Linked by Adam S on Tue 14th Oct 2008 12:30 UTC
Windows According to the official Windows Vista Blog, Microsoft has decided that, in order to keep things simple, the OS code-named "Windows 7" will officially be called "Windows 7." Sayeth the poster: "since we began development of the next version of the Windows client operating system we have been referring to it by a codename, "Windows 7." But now is a good time to announce that we've decided to officially call the next version of Windows, "Windows 7."" Of course, this introduces a major issue - if the version number of Windows 7 is, in fact, 6.1 or 6.2, as many expect, how can you call it Windows 7? And if the kernel version is updated to version 7, how many apps and drivers might fail due to poor version checking? I'm sure the upcoming PDC and WinHEC events will shed some light on this.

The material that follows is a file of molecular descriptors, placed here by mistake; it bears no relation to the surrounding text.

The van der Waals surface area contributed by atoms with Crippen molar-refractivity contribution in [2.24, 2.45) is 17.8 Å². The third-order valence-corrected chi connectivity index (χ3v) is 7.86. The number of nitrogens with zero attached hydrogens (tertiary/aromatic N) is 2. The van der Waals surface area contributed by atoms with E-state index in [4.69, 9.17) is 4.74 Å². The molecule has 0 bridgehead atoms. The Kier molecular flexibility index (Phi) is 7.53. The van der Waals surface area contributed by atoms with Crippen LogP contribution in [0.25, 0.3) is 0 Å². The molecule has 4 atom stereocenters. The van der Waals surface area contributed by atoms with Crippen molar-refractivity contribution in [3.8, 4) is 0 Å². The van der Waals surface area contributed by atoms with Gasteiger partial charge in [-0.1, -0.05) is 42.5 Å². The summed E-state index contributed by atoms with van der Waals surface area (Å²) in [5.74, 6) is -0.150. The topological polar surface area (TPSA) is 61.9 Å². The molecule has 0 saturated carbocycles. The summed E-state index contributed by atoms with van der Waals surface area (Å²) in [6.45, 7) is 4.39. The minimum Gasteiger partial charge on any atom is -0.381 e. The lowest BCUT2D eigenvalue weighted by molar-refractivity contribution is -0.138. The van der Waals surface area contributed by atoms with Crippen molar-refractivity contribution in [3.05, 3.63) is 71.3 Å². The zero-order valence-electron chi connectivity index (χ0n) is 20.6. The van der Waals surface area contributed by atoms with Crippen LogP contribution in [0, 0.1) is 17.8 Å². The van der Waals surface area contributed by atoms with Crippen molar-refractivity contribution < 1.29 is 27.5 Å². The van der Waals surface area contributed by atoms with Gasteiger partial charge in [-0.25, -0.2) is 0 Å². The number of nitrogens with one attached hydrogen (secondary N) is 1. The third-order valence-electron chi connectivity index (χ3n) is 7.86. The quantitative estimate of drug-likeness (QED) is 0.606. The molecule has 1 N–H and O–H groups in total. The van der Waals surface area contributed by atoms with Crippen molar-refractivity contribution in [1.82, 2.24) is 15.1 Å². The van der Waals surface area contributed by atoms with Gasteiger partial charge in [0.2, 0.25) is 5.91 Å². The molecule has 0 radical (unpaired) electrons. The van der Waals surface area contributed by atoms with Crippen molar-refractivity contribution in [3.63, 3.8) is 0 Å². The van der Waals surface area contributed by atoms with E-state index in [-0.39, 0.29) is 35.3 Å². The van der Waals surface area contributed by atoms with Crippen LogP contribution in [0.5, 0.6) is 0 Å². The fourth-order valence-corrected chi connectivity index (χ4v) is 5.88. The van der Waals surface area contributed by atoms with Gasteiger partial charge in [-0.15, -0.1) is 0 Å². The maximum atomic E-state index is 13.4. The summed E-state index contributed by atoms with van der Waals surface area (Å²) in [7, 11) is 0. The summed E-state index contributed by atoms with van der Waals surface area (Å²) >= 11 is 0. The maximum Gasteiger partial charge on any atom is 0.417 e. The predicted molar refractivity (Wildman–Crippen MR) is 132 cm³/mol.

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think like a marketer to understand
by buff on Tue 14th Oct 2008 21:16 UTC
buff
Member since:
2005-11-12

calling it windows7 is the worst possible name as its entirely misleading on several levels.

It is obvious you have never worked in marketing before or associated with a lot of marketing folks. Bigger numbers are better in marketing. It is a perceptual thing; it makes people feel like they are getting their money's worth. Following software engineering standards is not part of the marketing world.

Edited 2008-10-14 21:16 UTC

Reply Score: 4

wfox Member since:
2008-10-11

Finally someone knows about the subject.

Reply Parent Score: 1

Captain_DaFt Member since:
2006-01-01

calling it windows7 is the worst possible name as its entirely misleading on several levels.

It is obvious you have never worked in marketing before or associated with a lot of marketing folks. Bigger numbers are better in marketing. It is a perceptual thing; it makes people feel like they are getting their money's worth. Following software engineering standards is not part of the marketing world.


Exactly, in fact I was a bit surprised they didn't name it:
"Windows 12, We went one higher than 11!"

Reply Parent Score: 1